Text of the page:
In terms of Section 27 of PAIA, if the information is however not provided within 30 days and no extension is obtained, the Department is “regarded as having refused the request” which then compels the requester to appeal such refusal.

Section 74(1)(a) of PAIA provides that a requester has a right of “internal appeal” where the Information Officer has refused a request for access. In terms of Section 75(1)(a)(i) of that Act, the appeal must be lodged “within 60 days” of the effective refusal – which period can be extended but only if there is “good cause.”  But of course one cannot appeal (meaningfully) unless the requester knows why access has been refused. And if the request has not been refused by the Information Officer but is rather making its way through the Department’s corridors albeit somewhat slowly, can one appeal the purported “refusal.”  So one has less than 60 days to get reasons. And if one then uses Section 5(1) of the Promotion of Administrative Justice Act, 3 of 2000, [‘PAJA’] to demand the reasons for the “refusal,” the Department is given 90 days to respond quite aside from the Department because the requester is now asking for reasons for refusing a request that has not been refused, in reality.

Of course, under Section 6(2)(g) of PAJA, the failure to take a decision is reviewable by the High Court. But before that right arises Section 7(2) of PAJA prescribes that no Court shall review administrative action unless “any internal remedy …has first been exhausted.” This ouster clause can only be got around if there are “exceptional circumstances” [Section 7(2)(c) of PAJA].

If the requester decides that discretion is the better part of valour and to await an eventual outcome, the problems increase if there is a negative decision because the requester may well be out of time to exercise his or her other rights against the Department. The reality in dealing with Home Affairs is that one can easily wait for three or four months, if that, to get the eventual decision and access from the Department to the sought-after information.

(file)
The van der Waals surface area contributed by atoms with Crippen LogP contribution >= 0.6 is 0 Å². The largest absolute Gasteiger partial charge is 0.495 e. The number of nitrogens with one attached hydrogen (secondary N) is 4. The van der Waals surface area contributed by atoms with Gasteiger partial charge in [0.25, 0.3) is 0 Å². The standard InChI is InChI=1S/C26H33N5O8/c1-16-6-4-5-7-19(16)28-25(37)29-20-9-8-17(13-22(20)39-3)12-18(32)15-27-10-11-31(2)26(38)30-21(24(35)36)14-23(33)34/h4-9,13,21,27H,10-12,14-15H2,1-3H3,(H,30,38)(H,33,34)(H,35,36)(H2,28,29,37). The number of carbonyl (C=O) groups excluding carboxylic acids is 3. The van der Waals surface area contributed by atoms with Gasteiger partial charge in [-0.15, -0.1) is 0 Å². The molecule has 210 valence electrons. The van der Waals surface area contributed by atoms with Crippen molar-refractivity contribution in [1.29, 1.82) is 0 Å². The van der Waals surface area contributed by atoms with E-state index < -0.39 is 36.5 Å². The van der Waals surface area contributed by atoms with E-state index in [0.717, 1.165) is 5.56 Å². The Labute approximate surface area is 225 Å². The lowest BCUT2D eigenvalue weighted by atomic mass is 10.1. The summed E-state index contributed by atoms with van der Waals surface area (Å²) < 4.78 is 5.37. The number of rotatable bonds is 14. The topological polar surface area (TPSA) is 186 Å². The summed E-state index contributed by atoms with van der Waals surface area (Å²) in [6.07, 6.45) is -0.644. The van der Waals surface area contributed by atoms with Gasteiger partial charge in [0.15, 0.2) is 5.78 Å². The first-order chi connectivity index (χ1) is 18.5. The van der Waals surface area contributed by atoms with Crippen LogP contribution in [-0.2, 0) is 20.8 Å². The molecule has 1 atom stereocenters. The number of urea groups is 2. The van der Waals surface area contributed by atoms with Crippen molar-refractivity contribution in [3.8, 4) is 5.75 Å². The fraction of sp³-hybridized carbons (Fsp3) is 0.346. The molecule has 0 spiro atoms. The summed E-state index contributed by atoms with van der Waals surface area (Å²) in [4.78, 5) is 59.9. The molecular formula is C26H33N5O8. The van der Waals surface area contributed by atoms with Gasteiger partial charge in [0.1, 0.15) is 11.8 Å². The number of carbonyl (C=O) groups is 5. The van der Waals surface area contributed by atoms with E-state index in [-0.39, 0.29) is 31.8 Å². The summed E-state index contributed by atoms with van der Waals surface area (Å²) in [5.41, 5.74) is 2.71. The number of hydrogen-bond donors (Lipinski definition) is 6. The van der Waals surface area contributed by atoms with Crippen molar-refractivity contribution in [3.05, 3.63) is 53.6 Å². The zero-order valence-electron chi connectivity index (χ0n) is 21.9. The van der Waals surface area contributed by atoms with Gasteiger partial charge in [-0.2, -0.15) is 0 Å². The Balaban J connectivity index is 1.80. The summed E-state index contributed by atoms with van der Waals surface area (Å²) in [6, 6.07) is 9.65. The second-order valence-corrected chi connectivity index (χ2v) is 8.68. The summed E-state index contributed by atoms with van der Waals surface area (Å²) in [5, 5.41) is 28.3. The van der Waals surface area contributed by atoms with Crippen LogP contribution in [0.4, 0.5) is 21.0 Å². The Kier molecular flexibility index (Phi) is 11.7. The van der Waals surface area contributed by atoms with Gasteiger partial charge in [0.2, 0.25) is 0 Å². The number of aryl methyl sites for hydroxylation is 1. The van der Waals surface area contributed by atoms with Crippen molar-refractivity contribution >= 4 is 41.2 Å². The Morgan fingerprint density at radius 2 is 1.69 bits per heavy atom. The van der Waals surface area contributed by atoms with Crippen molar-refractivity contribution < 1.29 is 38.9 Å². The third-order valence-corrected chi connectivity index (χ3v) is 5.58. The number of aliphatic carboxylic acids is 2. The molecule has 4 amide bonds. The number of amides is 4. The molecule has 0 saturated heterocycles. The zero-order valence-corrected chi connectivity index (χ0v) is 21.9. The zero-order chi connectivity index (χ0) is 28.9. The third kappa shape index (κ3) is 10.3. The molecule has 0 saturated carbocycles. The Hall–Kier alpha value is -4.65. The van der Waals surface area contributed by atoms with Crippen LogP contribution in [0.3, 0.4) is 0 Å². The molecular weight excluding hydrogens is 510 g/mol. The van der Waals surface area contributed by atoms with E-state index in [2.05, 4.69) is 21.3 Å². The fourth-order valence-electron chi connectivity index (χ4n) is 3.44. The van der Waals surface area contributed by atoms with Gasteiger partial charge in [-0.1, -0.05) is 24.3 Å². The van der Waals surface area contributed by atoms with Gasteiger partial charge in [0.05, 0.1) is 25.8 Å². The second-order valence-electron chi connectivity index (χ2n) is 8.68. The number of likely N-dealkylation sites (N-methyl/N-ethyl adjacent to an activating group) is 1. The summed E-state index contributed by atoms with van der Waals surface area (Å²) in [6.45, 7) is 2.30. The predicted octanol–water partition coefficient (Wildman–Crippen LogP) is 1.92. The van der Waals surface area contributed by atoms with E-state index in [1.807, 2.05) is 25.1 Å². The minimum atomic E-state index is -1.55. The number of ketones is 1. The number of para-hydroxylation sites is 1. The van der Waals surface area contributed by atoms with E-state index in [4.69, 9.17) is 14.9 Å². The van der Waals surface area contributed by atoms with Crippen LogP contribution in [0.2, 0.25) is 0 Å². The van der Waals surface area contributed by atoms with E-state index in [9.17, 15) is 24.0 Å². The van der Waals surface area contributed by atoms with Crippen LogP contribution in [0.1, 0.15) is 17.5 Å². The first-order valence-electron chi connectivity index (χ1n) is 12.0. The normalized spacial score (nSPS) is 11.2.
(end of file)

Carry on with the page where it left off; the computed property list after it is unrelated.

Ironically the problems posed by the PAIA-process for requesters are compounded when regard is had to the time frames dictated to requesters in the Immigration Act, for example, to review or appeal a decision by the Department which affects them [Section 8 of the Immigration Act, 2002, as amended]. All too often, the requester first needs the information held by the Department in order to prepare an informed appeal or review. The time periods provided for in Section 8 within which to seek an internal appeal or review of a decision vary between the time it takes for your plane to leave South Africa again (a matter of hours) and 10 working days [Section 8(1), 8(4) and 8(6) of the Immigration Act] – none of which interfaces comfortably with the requirements of PAIA and PAJA.

It is hoped that the Information Officer’s obligations in terms of Section 195(1)(g) of the Constitution coupled with the requester’s rights to dignity and associated basic rights, may help to unravel the conundrum of how a requester gets access to information from the Department of Home Affairs in a timely manner.